The variator, or constant variable transmission, in your scooter helps your engine switch gears so you don't need to use a clutch. Many scooter owners change their variators under the impression it will improve their top speed, or to help their transmission more smoothly and quickly switch between gears, allowing for quicker acceleration.
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A variator is composed of two pulleys: a drive pulley that connects to the driven pulley by a belt. The drive pulley connects to the engine and the driven pulley connects to the clutch.
The Drive Pulley
The drive pulley is made of a front and back angled plate on a metal shaft with a belt sitting in between the plates. Inside the front plate on the drive pulley are two weights called roller weights.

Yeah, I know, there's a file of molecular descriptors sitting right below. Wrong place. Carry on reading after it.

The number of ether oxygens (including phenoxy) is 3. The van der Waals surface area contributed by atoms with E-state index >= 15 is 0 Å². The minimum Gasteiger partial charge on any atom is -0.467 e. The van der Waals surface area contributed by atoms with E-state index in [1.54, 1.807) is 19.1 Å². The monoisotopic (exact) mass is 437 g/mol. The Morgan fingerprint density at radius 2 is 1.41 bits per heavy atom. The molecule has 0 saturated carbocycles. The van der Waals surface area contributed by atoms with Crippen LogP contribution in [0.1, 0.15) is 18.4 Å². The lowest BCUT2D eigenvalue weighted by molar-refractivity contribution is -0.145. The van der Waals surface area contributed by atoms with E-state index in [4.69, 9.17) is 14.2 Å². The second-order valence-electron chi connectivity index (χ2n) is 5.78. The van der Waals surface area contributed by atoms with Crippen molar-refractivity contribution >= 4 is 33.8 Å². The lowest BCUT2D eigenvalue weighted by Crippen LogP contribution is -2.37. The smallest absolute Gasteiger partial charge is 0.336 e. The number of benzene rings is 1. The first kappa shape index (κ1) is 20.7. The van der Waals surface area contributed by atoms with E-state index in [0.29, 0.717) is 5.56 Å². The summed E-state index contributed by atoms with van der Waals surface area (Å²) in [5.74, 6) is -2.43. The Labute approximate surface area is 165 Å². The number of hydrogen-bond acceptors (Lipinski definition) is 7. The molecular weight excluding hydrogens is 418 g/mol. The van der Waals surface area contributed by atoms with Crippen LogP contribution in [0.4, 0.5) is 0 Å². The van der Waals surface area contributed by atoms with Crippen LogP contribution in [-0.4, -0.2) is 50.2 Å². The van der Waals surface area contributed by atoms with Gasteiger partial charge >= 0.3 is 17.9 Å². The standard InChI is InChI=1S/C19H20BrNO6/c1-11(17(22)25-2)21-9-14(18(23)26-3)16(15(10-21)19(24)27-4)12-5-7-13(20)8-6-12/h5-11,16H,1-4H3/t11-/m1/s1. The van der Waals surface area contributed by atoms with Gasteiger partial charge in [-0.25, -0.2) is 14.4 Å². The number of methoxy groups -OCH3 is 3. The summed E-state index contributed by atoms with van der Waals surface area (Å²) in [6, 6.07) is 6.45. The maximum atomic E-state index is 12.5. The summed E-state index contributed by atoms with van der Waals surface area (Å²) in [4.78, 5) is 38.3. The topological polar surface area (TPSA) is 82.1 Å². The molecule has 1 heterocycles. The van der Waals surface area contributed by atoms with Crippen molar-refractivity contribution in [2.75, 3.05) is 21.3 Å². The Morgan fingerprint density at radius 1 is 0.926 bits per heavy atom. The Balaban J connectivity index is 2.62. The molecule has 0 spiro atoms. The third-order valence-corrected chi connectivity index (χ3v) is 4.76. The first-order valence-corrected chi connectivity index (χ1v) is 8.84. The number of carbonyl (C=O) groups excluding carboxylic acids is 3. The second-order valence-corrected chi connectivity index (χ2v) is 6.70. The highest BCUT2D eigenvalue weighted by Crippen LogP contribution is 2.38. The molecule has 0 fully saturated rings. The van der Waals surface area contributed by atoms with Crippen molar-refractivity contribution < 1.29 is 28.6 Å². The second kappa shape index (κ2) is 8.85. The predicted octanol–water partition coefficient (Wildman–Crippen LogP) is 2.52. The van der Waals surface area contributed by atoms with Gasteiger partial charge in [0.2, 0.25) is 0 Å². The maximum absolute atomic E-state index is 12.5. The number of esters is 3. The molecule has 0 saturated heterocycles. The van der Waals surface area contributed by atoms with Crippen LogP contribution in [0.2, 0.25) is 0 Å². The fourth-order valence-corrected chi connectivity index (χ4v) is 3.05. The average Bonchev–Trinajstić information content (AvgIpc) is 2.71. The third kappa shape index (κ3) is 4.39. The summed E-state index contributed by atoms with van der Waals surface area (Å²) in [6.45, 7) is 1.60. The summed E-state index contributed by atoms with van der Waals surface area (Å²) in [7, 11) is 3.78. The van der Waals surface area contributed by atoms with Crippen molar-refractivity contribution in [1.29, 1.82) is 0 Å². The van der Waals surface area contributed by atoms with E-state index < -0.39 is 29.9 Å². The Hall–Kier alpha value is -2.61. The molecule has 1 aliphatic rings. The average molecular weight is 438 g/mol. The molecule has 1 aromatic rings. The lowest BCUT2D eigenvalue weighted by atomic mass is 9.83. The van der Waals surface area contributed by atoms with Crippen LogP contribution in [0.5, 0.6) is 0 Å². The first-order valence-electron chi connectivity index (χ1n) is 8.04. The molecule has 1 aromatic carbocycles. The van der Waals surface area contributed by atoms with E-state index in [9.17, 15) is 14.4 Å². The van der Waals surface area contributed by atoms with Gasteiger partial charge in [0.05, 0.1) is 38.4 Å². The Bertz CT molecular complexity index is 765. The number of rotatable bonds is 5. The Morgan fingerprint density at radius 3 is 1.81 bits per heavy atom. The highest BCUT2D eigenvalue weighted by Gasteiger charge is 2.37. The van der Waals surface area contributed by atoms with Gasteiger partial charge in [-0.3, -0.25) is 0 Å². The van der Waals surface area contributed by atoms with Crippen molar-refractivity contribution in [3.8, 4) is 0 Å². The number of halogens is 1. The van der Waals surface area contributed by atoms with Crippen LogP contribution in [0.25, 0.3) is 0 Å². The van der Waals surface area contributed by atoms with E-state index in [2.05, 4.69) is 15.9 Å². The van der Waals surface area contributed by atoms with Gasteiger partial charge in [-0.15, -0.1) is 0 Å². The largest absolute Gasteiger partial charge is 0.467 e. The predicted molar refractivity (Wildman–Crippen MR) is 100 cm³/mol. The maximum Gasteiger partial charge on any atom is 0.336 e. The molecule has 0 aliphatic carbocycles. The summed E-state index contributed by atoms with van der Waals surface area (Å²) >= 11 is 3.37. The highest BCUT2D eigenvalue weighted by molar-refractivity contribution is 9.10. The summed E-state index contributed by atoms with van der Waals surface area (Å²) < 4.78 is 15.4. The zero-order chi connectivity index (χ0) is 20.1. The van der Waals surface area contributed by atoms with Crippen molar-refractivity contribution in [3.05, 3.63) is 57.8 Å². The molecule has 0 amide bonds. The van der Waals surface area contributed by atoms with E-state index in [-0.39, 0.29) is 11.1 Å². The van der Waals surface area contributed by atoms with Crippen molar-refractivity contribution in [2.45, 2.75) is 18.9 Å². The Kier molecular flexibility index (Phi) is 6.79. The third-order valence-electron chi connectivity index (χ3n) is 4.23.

The Driven Pulley
The back pulley has two angled plates connected to a spring called the contra spring which is connected to the clutch. The contra spring forces the two plates together when the scooter is idle or not in use.
The plates of the drive pulley spin faster as the engine speed increases and the driveshaft speeds up. The roller weights in the drive pulley roll outward to the edge of the plate, forcing the front and back plates of the drive pulley together. This forces the belt toward the outer edge of the plates. The plates of the driven pulley are forced apart by the belt as the scooter speeds up, pushing the clutch and forcing the scooter into a higher gear.
As the scooter slows down, the roller weights slide down toward the driveshaft, causing the angled plates to open up and the belt to drop down toward the centre. The contra spring's force then pushes the plates of the driven pulley back together, forcing the belt on the driven pulley outward toward the edge of the plates. This causes the clutch to slide into a lower gear, slowing the scooter's back wheel.
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